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    Mobile nurseries were used to determine the virulence frequencies of wheat powdery mildew, Erysiphe graminis f. sp. tritici in fields. Test plants were exposed for 24hr in diseased wheat plots in Hokkaido, Tokyo and Okayama Prefectures in 1987-88. Nurseries consisted of eight lines with different resistance genes and a susceptible control line. Virulence was detected for all the eight genes tested: Pm1, Pm2, Pm3a, Pm3b, Pm4a, Pm5, a gene of Sapporo-haru-komugi (PmSh1) and Mli of cv, Ibis, but there were differences in frequency among regions. There was no clear relationship between previous use of a particular resistance gene and detected frequency of virulence to the gene. Mobile nursery method is a simple and efficient way to detect rare but dangerous races of virulent pathogens, and useful for finding important sources of resistance to powdery mildew. The method has considerable merit over conventional method in determining the variability and potential virulence of wheat powdery mildew. It should be helpful in similar studies with other air-borne plant pathogens.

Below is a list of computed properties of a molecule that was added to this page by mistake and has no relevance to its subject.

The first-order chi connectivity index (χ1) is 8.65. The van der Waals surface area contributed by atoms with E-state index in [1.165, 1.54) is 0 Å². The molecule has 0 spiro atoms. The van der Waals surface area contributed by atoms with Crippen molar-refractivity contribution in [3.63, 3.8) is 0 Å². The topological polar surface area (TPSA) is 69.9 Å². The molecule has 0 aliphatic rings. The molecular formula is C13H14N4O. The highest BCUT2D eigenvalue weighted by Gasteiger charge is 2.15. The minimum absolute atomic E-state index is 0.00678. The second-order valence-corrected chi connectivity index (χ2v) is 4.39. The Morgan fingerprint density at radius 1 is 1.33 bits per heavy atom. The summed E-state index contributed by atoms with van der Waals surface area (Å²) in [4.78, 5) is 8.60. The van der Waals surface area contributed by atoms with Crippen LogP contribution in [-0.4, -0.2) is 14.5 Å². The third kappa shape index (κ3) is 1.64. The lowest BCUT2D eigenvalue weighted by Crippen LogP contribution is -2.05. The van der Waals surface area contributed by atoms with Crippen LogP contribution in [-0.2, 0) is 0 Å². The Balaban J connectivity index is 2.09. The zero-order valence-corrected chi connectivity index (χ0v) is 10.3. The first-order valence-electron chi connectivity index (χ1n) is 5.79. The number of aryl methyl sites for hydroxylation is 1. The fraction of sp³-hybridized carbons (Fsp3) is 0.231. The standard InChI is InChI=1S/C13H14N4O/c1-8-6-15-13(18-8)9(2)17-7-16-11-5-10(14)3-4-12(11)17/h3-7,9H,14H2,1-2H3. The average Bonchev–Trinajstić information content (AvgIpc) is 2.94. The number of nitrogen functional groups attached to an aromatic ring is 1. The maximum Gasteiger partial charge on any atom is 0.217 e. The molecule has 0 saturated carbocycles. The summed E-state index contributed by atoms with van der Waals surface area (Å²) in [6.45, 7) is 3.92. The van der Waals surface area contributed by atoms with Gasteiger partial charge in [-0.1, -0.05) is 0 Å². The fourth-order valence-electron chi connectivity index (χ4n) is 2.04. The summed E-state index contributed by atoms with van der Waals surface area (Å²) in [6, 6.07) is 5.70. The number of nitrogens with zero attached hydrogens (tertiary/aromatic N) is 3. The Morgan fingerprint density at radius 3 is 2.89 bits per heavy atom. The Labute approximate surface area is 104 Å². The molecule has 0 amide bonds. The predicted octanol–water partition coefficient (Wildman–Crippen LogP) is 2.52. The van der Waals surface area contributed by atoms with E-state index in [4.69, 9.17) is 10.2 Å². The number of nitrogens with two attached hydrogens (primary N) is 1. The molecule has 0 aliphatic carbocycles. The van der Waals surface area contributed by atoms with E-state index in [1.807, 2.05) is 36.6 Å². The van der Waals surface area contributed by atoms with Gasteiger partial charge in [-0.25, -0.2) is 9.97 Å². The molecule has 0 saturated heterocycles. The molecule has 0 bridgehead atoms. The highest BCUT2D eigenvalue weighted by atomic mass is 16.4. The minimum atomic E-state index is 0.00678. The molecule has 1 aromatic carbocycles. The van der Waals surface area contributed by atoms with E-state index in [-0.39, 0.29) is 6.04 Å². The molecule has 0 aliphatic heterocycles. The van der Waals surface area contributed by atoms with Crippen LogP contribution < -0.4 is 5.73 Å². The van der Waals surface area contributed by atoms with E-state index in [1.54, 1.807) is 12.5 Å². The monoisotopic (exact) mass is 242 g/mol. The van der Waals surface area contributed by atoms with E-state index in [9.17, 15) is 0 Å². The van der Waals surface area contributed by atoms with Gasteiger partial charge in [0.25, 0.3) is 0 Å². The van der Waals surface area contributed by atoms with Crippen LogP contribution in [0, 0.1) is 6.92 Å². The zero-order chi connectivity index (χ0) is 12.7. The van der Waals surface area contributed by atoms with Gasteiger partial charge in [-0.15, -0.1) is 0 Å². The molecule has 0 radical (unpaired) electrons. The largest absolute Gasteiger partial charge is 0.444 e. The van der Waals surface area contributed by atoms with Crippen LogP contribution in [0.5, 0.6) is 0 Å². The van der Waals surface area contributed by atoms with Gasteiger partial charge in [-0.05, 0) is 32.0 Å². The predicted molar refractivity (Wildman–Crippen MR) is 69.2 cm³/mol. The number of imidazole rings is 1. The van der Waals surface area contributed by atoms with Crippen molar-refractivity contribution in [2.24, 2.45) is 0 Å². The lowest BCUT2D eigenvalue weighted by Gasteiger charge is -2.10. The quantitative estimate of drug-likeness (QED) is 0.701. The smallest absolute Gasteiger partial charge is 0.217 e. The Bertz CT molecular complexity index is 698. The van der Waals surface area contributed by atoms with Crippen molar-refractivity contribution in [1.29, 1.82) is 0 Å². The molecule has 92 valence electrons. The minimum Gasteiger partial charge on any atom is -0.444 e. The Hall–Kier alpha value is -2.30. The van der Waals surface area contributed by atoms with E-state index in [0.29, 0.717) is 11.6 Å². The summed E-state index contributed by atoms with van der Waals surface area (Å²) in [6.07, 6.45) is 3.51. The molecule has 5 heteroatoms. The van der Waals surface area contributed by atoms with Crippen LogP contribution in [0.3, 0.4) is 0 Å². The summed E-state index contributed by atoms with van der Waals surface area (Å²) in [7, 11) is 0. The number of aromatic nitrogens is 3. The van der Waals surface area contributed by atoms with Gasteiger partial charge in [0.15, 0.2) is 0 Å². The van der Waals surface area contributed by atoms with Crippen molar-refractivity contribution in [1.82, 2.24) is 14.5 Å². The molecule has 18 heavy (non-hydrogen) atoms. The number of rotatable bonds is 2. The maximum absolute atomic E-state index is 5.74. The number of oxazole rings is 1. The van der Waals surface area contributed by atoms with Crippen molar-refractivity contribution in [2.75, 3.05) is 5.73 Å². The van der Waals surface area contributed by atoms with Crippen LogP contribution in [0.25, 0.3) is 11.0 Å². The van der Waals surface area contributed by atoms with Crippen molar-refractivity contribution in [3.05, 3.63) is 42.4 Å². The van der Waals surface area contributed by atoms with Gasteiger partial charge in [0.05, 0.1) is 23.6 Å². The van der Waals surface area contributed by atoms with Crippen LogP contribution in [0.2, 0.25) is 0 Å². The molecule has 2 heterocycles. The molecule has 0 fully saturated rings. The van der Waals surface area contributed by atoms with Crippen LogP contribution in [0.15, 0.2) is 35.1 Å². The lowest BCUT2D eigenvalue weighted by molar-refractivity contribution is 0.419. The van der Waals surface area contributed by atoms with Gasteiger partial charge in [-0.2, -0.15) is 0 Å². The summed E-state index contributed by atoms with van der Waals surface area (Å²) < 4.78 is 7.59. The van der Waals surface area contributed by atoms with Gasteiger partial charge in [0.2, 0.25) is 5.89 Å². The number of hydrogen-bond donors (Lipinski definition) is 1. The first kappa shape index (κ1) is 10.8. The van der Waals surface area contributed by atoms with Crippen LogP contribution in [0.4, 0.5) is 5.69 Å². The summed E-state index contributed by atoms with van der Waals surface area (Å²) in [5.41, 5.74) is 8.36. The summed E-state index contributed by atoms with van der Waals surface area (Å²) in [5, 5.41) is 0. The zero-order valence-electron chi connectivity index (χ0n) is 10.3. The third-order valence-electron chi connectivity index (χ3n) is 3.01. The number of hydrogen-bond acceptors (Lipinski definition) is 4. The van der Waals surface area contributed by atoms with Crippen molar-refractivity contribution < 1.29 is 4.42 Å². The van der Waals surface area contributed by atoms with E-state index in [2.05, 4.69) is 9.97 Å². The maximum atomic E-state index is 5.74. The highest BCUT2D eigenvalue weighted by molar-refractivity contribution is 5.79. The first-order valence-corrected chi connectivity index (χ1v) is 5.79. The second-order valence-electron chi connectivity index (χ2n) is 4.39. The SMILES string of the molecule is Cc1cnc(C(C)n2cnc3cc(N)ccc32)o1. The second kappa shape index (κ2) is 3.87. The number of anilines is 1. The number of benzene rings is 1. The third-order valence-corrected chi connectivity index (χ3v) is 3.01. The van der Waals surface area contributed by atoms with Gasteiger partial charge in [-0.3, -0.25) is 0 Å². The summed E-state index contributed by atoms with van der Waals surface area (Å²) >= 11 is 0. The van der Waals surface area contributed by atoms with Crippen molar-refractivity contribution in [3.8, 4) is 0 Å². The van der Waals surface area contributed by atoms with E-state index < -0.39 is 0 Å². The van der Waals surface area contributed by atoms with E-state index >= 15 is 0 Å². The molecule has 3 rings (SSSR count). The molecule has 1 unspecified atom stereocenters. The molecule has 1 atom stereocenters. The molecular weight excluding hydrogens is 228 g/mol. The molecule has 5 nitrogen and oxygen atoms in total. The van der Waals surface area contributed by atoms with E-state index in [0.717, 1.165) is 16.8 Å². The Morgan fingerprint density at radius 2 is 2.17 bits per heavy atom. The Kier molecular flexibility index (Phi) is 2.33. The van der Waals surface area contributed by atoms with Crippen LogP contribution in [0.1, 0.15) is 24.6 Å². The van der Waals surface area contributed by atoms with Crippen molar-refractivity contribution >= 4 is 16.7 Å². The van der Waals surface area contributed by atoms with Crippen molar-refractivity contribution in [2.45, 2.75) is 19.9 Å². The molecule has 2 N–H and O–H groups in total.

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  • Akiko MURAYAMA, Ryoji AOSAKI, Masato IKEGAMI
    1992 Volume 58 Issue 5 Pages 757-760
    Published: December 25, 1992
    Released: February 19, 2009
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  • Hiroyuki SAWADA, Hiroshi OYAIZU, Satoshi MATSUMOTO, Hiroyuki IEKI
    1992 Volume 58 Issue 5 Pages 761-765
    Published: December 25, 1992
    Released: February 19, 2009
    JOURNALS FREE ACCESS
  • Yukio HARADA, Seiko IMAIZUMI, Hiroshi TANAKA, Hideaki NEGISHI, Takane ...
    1992 Volume 58 Issue 5 Pages 766-768
    Published: December 25, 1992
    Released: February 19, 2009
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  • Yoshikuni NOMURA